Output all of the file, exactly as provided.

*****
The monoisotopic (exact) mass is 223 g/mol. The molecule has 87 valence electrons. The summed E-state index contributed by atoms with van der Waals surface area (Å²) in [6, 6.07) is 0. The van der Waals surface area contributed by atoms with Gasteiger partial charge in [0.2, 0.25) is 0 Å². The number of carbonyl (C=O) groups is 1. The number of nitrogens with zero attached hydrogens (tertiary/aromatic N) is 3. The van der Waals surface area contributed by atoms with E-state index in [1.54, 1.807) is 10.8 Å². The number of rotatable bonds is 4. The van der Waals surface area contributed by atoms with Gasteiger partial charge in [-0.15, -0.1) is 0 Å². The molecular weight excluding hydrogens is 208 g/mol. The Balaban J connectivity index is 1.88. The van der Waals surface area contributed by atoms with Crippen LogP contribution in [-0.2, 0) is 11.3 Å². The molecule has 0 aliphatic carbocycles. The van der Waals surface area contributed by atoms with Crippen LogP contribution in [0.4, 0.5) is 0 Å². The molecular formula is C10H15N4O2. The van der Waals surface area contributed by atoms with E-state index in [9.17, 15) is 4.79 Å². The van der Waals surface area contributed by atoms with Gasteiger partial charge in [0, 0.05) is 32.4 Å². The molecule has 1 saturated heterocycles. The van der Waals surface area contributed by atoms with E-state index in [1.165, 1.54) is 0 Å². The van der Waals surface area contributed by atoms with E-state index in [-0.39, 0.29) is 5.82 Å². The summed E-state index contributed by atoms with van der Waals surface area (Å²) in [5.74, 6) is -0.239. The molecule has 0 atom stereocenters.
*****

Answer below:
The monoisotopic (exact) mass is 223 g/mol. The molecule has 87 valence electrons. The summed E-state index contributed by atoms with van der Waals surface area (Å²) in [6, 6.07) is 0. The van der Waals surface area contributed by atoms with Gasteiger partial charge in [0.2, 0.25) is 0 Å². The number of carbonyl (C=O) groups is 1. The number of nitrogens with zero attached hydrogens (tertiary/aromatic N) is 3. The van der Waals surface area contributed by atoms with E-state index in [1.54, 1.807) is 10.8 Å². The number of rotatable bonds is 4. The van der Waals surface area contributed by atoms with Gasteiger partial charge in [-0.15, -0.1) is 0 Å². The molecular weight excluding hydrogens is 208 g/mol. The Balaban J connectivity index is 1.88. The van der Waals surface area contributed by atoms with Crippen LogP contribution in [-0.2, 0) is 11.3 Å². The molecule has 0 aliphatic carbocycles. The van der Waals surface area contributed by atoms with Crippen LogP contribution in [0.4, 0.5) is 0 Å². The molecular formula is C10H15N4O2. The van der Waals surface area contributed by atoms with E-state index in [9.17, 15) is 4.79 Å². The van der Waals surface area contributed by atoms with Gasteiger partial charge in [0, 0.05) is 32.4 Å². The molecule has 1 saturated heterocycles. The van der Waals surface area contributed by atoms with E-state index in [1.165, 1.54) is 0 Å². The van der Waals surface area contributed by atoms with E-state index in [-0.39, 0.29) is 5.82 Å². The summed E-state index contributed by atoms with van der Waals surface area (Å²) in [5.74, 6) is -0.239. The molecule has 0 atom stereocenters.